Middle of last year, the project I had been working on since 2012 was drawing to an end, and reflecting back on the work I had done, I realized that the quality of the code was incredibly uneven. Some parts were easy to maintain and extend, whereas others were poorly structured and a severe headache to work with.
Having identified this quality issue with my code, I began to contemplate what could be the problem. I re-read all the great books on code quality and the software development process; Clean Code, the Programmatic Programmer, and so forth. It turned into a bit of an obsession.
By the time I identified the common factors in the problematic code, which was mostly down to the code having too many responsibilities, and one instance of using inheritance where aggregation would be better, the quest for a solution to this problem had inadvertently left me a changed man.
Problem solving is something I am very good at. It's in my mixed education I think, both physicists and programmers are tasked with solving problems--it's the very essence of the crafts, I'd argue--and I have one foot in both professions. The crux is that before you can solve a problem, you need to first realize that it's a problem (and it can be solved by you).
My epiphany was that problems with my development process were "problems" like I knew them from problem solving. That is, I could apply myself to them. I've always liked the concept of kaizen, continuous improvement, but the idea of applying it to the craft of programming never occurred to me. But now everything came together very rapidly. I have probably improved more in the last 9 months than I have in the last 4½ years, and I was by no means a bad programmer to begin with.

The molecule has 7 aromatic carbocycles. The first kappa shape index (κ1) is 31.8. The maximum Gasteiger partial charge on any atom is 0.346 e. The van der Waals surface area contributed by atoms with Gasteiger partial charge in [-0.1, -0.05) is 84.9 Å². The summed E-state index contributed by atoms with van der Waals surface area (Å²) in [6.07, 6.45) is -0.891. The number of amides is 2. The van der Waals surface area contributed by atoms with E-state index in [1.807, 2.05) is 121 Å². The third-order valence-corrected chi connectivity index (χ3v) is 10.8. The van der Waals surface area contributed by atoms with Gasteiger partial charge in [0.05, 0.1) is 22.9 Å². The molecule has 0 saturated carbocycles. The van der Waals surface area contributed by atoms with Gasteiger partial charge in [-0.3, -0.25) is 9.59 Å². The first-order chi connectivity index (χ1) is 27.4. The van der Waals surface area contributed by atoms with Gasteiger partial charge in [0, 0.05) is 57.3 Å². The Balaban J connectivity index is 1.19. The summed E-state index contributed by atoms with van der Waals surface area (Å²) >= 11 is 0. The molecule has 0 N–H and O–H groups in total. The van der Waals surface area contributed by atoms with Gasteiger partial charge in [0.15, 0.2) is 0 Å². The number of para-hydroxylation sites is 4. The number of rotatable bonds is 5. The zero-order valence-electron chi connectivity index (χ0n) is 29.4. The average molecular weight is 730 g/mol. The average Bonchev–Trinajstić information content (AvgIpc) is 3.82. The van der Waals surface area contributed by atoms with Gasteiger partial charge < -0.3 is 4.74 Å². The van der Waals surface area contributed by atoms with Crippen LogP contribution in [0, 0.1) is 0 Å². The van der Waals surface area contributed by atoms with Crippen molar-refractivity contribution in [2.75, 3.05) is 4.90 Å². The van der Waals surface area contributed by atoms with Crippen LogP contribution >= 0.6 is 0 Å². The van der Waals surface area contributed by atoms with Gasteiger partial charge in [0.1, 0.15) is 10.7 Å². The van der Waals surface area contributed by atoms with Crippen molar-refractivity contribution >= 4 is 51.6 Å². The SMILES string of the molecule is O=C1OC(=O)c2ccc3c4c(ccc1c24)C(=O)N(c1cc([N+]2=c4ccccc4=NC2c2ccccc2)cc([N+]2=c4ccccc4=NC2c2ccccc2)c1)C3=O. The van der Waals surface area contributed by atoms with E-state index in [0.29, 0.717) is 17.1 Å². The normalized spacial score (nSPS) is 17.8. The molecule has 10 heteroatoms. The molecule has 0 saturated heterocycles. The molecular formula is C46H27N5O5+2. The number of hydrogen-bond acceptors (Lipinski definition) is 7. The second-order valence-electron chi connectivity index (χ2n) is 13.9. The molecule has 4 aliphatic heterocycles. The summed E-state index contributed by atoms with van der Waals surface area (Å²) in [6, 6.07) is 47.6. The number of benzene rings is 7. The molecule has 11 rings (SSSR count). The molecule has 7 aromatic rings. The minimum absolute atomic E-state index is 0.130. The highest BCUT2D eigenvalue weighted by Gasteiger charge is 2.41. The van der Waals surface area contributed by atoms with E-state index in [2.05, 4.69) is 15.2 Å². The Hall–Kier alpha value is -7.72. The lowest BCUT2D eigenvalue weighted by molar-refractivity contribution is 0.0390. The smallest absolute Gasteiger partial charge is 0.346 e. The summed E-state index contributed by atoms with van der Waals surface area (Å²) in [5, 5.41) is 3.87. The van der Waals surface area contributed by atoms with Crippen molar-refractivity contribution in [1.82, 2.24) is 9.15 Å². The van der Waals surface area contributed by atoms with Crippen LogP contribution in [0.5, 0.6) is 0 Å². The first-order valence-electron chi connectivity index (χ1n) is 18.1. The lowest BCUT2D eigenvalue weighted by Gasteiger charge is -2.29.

Over these months, I have made innumerable alterations to almost every aspect of how I work, and most changes are small, but I think among the more drastic changes I did was one to how I write my code.
I used to half-write a function, then half-write a function it called, and so forth, jumping around in the source file like a mad-man; and then when all the compiler errors went away, cross my fingers I didn't make any mistakes when I put everything together. Besides creating one hell of a clutter, this method also tends to introduce a lot of unnecessary bugs. With this method, your code simply isn't very well thought through, because there is no human alive that can keep all that half-finished code fresh in their mind all at once. As a compensation for this, it tends to lead to pretty long functions, and some severely unhealthy complexity.
I've realized that if you start at the top, and make it a rule to always finish your functions before doing anything else, while keeping them short and giving everything descriptive names, calling other functions that haven't yet been written and using fields that aren't defined, you're able to produce much clearer code. This way, you don't need to keep very much in your mind at all. When you move to implement the next function, you just need to look at its name to know what you intended it to do.
Before incorporating this method into how I work, I mostly got things right, but my ambition ended there. My biggest problem was that I never consistently put any thought to what I was doing. I tried to get better, but my attempts at improvements were wildly undirected, so I saw no tangible change in quality. For the most part it isn't very fruitful to try to assimilate solutions to problems that aren't your problems. So even though I read all the right books and blogs, I was pretty stagnant in terms of skill. I thought I was pretty good, but I just had no idea how much better I could become. The solution to re-iterate being to use self-reflection as a tool to identify problems, which you can solve, and use as leverage for greater understanding.
All that said, I'm still learning and improving. The day I stop is the day I am dead.